I know what you are probably saying, “I thought this blog was supposed to be funny!  You’re not being funny right now!”  Whoa – hold your horses, Honcho!  First of all, don’t tell me what to do, you’re not my real mom.  Secondly, I did not forget my vow – read on.

A few years ago, a good friend of mine lost his mother.  I knew him better than my wife did and we had a young child at the time – for these reasons, I decided to go to the funeral home alone.  I tried to get there early, this was sure to be a busy place – it seemed like everyone in town knew this wonderful woman.  I was surprised.  There were still a few parking spots left – I expected to be circling the place for a while.  I took a deep breath, straightened my tie in the mirror, popped a couple pieces of gum, and exited the car.

I start playing through the typical scenario in my head – I hate this part.  Nothing you say ever sounds right.  All you want to do is say something to make everything better, but those words don’t exist.  So I just think the sincere, “I’m so sorry,” paired with a firm handshake pulled in to the manly “bro hug” would suffice.

I enter the funeral home and see that only one of the three viewing rooms was open – no need to check the directory to figure out which room to go to.  There’s also no line!  That’s like winning the funeral lottery!  It’s not easy or enjoyable to talk to the family during this difficult time, but I really hate trying to engage in small talk with complete strangers at a place where I really don’t want to meet new people.

I start feeling a bit more confident, I won’t have to wait and stew about what I’m going to say.  I won’t have to have idle chit-chat with Aunt Beulah’s nephew’s neighbor’s gardner about his drive in from Sheboygan.  I can just walk in, pay my respects, let my friend know I’m there for him if he needs anything, say a silent prayer, and leave the family with one less person solemnly watching them.

I sign the guest book, walk past the picture collages, and boldly march right up to the casket.  I’ve never gotten used to seeing the body and I severely hate it when people say how “good they look.”  I usually try not to stare.  But this time, I couldn’t help it.  I had only met his mother one time, so my memory might not be that vivid.  She had also been sick, so that might have something to do with the way she looked.  My friend’s mother…looked like a man.  Not just manly features – like mustache, beard, suit and tie…the whole nine yards.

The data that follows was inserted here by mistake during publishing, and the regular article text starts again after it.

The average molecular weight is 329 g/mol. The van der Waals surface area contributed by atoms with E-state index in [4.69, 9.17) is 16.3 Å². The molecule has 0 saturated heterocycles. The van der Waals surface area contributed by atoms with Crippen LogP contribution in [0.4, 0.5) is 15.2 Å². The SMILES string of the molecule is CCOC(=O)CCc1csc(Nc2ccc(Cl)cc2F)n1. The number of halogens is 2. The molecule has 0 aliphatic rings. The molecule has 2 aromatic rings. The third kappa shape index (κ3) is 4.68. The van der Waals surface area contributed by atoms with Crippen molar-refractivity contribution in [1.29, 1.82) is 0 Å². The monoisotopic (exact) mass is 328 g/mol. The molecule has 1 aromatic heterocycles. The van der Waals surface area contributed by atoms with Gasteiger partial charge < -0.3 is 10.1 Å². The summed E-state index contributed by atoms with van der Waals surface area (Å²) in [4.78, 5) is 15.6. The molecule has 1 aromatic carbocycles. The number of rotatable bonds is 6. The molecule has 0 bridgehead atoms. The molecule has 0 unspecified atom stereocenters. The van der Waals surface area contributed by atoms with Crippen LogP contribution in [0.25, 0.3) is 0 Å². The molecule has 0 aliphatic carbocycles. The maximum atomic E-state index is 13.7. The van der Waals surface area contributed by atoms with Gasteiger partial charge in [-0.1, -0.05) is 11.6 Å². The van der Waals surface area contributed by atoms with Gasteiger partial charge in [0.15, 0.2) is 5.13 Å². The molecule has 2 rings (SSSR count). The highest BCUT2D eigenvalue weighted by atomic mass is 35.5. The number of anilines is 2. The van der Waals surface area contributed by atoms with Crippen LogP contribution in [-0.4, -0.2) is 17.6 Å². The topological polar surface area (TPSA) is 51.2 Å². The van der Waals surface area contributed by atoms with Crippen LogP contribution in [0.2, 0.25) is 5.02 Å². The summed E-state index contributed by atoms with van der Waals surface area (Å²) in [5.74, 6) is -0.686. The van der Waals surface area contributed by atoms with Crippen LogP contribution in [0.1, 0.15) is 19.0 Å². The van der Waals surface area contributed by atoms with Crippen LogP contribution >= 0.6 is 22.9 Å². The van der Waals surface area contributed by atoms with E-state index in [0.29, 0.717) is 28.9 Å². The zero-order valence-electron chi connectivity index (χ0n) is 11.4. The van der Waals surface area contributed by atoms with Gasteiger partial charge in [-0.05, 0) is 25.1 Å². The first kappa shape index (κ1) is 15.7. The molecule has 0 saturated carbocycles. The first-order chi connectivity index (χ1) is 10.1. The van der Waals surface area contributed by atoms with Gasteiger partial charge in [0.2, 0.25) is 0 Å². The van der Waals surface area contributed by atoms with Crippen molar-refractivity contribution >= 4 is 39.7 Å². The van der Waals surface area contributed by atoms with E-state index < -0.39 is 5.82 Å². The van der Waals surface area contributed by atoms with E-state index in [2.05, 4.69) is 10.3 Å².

I look over to the family.  My friend is nowhere to be seen.  His father (a small old woman in a pretty periwinkle dress) was staring at me much the same way I was staring at the casket.

You know how sometimes you feel like it’s a Friday when it’s really only Wednesday?  Have you ever done that on a day you were supposed to go to a funeral?  I have.

This man was very old.  His children were a solid 30-40 years older than me.  This was a small, intimate family visitation.  It was kind of obvious that I wasn’t supposed to be there.  I was that guy.  The funeral crasher.

I didn’t know the right thing to say to my friend!  What was I going to say to THESE PEOPLE?!!  However, I was past the point of no return.  I walked over to the widow, took her hand, kissed her on the cheek (yes, kissed her), told her that her husband was a great guy, and then pulled each of his children or children-in-law or whoevertheywere into a solid handshake/”bro hug” combo, and walked out the door.

“Saying, ‘I’m sorry’ is the same as saying, ‘I apologize.’ Except at a funeral” ~ Demetri Martin